Computing a limit almost surely using the strong law of large numbers

Let $X_0=(1,0)$ and define $X_n \in \mathbb R^2$ recursively by declaring that $X_{n+1}$ is chosen at random uniform distribution from the ball $B(0,|X_n|)$ and $\frac{X_{n+1}}{|X_n|}$ is independent of $X_1,...,X_n$. Prove that $\frac{\log |X_n|}{n} \to c$ a.s. and compute $c$.

I have no idea what I can do in this exercise, and how I can use the strong law of large numbers here :/

EDITED: The book says $X_n$ but it's $|X_n|$. Thanks!

• $\log X_n$ is undefined since $X_n \in \mathbb{R}^2$. Did you mean $\log |X_n|$ instead? – gt6989b Oct 21 '13 at 18:11

By definition, $|X_0|=1$ and $|X_n|\ne 0$ a.s. for every $n\ge 1$, so $$Y_n:=\log \frac{|X_n|}{|X_{n-1}|}=\log|X_n|-\log|X_{n-1}|$$ is a.s. well defined for every $n\ge 1$ and $(Y_n)_{n\ge 1}$ are mutually independent. Moreover, $Y_n$'s distribution $F_n(x):=\Bbb P(Y_n\le x)$ satisfies that if $x\ge 0$, $F_n(x)=1$; if $x<0$,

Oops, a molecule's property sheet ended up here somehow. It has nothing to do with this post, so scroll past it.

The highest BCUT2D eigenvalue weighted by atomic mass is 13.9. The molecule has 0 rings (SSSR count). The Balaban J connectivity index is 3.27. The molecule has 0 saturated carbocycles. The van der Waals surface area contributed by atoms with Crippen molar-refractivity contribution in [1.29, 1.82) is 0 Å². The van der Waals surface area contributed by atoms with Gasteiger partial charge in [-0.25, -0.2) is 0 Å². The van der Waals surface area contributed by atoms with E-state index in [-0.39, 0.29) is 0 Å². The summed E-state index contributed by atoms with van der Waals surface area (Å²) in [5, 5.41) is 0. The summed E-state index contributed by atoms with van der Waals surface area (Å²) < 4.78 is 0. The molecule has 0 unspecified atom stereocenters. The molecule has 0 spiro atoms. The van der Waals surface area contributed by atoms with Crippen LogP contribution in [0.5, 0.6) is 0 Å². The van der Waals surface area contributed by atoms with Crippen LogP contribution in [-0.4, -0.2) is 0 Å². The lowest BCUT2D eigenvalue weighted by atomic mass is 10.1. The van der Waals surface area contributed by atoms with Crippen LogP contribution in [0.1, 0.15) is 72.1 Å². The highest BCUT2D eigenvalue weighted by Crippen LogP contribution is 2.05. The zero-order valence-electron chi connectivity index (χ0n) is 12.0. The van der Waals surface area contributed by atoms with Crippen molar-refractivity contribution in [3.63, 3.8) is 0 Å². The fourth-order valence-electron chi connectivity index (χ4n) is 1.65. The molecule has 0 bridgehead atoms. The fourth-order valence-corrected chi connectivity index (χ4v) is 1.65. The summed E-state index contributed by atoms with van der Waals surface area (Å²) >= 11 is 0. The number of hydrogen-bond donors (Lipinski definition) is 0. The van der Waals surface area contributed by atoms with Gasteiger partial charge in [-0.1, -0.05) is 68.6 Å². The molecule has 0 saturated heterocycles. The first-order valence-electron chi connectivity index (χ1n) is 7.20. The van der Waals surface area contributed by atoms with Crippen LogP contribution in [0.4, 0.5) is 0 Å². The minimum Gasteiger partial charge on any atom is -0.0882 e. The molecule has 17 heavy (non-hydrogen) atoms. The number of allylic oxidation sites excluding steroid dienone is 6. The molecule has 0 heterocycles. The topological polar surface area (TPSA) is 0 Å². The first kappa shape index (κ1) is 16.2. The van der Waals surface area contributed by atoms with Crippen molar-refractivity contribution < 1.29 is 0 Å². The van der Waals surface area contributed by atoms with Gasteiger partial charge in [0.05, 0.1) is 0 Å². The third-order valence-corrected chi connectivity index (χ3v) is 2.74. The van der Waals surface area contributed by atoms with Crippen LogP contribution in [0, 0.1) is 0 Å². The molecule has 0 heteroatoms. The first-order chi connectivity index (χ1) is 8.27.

$$F_n(x)=\Bbb P(Y_n\le x)=\Bbb P (|X_n|\le e^x|X_{n-1}|)=\frac{\pi\cdot(e^x|X_{n-1}|)^2}{\pi |X_{n-1}|^2}=e^{2x}.$$ Therefore, $(Y_n)_{n\ge 1}$ are i.i.d., and $\Bbb E|Y_1|=-\Bbb E Y_1=\frac{1}{2}<\infty$, so by Strong Law of Large Numbers, $$\frac{1}{n}\log |X_n|=\frac{1}{n}\sum_{k=1}^n Y_k\to \Bbb EY_1=-\frac{1}{2}\quad a.s.\,.$$